Beyond Borders is an epic tale of the turbulent romance between two star-crossed lovers set against the backdrop of the world's most dangerous hot spots. Academy Award winner Angelina Jolie... See full summary »
On January 23, 2002, Wall Street Journal reporter Daniel Pearl is to fly from Karachi to Dubai with his pregnant wife, Mariane, also a reporter. On the day before, with great care, he has arranged an interview in a café with an Islamic fundamentalist cleric. When Danny doesn't return, Mariane initiates a search. Pakistani police, American embassy personnel, and the FBI examine witnesses, phone records, e-mails, and hard drives. Who has him? Where is he? There's also the why: because of U.S. abuse of prisoners at Guantanamo, because of a history of Journal cooperation with the CIA, because Pearl is a Jew? Through it all, Mariane is clearheaded, direct, and determined. Written by
There are few billboards shown on the roads of Karachi, which were not imaginable in early 2002, i.e. Telenor Mobile Service (introduced in March 2005), Qarshi Jam-e-Shirin's latest campaign etc. See more »
The day after 9-11, Danny and I flew to Pakistan. He was the South Asia Bureau Chief for the Wall Street Journal, and I was working for French Public Radio. Thousands of journalist from all over the world arrived in Islamabad to cover the war in neighboring Afghanistan. On the 7th October, bombing began.
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Essentially what we have here is a pretty well done, seemingly step by step account of the investigation into the kidnapping of Wall Street Journal reporter Daniel Pearl in 2002, which of course ended with his tragic murder. It is not without weaknesses. Primarily, watching close to two hours about an investigation that doesn't seem to be going anywhere and eventually accomplishes nothing gets a bit dry after a while - especially because we know how this is going to end. There comes a point when you just want to fast forward through it to the end. Having said that, the strengths definitely outweigh the weaknesses.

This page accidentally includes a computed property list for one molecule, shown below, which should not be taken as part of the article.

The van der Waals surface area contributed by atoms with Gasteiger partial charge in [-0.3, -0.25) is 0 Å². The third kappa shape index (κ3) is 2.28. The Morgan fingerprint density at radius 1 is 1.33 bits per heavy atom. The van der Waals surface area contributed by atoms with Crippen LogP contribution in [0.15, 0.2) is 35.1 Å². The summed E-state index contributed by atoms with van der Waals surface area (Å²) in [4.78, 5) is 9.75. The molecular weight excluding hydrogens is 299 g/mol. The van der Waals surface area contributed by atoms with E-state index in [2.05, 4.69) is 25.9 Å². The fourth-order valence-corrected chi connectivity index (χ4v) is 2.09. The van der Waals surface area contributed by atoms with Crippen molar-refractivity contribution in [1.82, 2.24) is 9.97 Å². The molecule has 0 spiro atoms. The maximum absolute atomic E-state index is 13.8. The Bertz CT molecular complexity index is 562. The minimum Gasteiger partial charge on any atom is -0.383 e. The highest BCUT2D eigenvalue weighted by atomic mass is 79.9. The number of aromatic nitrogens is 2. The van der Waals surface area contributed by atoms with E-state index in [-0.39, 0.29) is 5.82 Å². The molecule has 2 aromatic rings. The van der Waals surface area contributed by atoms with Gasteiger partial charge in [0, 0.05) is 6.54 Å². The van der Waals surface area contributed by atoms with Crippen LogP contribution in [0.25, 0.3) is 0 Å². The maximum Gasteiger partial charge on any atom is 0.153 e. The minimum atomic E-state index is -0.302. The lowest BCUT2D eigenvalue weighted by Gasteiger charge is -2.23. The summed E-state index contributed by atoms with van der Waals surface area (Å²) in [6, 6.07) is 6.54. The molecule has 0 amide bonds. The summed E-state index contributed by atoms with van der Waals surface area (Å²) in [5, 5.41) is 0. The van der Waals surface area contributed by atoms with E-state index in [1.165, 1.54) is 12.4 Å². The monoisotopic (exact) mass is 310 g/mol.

Director Michael Winterbottom does a pretty good job of establishing atmosphere. From the very beginning, the chaotic nature of Karachi sets a foreboding tone to the movie, and, although I sometimes find archival footage in movies to be of little use, in "A Mighty Heart" I thought Winterbottom did a pretty good job of blending the archival stuff (particularly clips of Colin Powell and Pervez Musharaff) into the story. Throughout the movie the viewer wonders how Pearl's murder is going to be portrayed, and, again, kudos to Winterbottom. In fact, and thankfully, the murder isn't portrayed at all. What we see are the reactions of those who see the video for the first time and their reactions to the ghastly scene on the tape is sufficient to establish what happened. There was (to me at least) an interesting scene that lasted only a couple of minutes dealing with a typical "ugly American" female FBI agent, who bursts into the Pearl home, ignores the Pakistani authorities, tries to take charge and orders the room "cleared" because she gets a phone call she wants no one else to hear. She disappears immediately after this scene and was never seen again. I just for some reason found it rather typical of how I would expect U.S. authorities to act in a foreign country, and her portrayal was, of course, balanced by the very sympathetic portrayal of the kindhearted Randall Bennett (Will Randall) - an official from the U.S. Embassy who provides great support to Mariane Pearl.
Angelina Jolie was, I understand, a bit of a controversial choice for the part (largely for ethnic reasons) but she put on an excellent performance as Mariane, hopelessly lost in the situation, pregnant with Daniel's baby and totally dependent on others to try to save her husband. Her reaction to the news of Daniel's death was raw with emotion. Ethnic controversy aside, no one can deny that Jolie was superb in this role. Her performance and Winterbottom's direction make the movie worthwhile. 8/10
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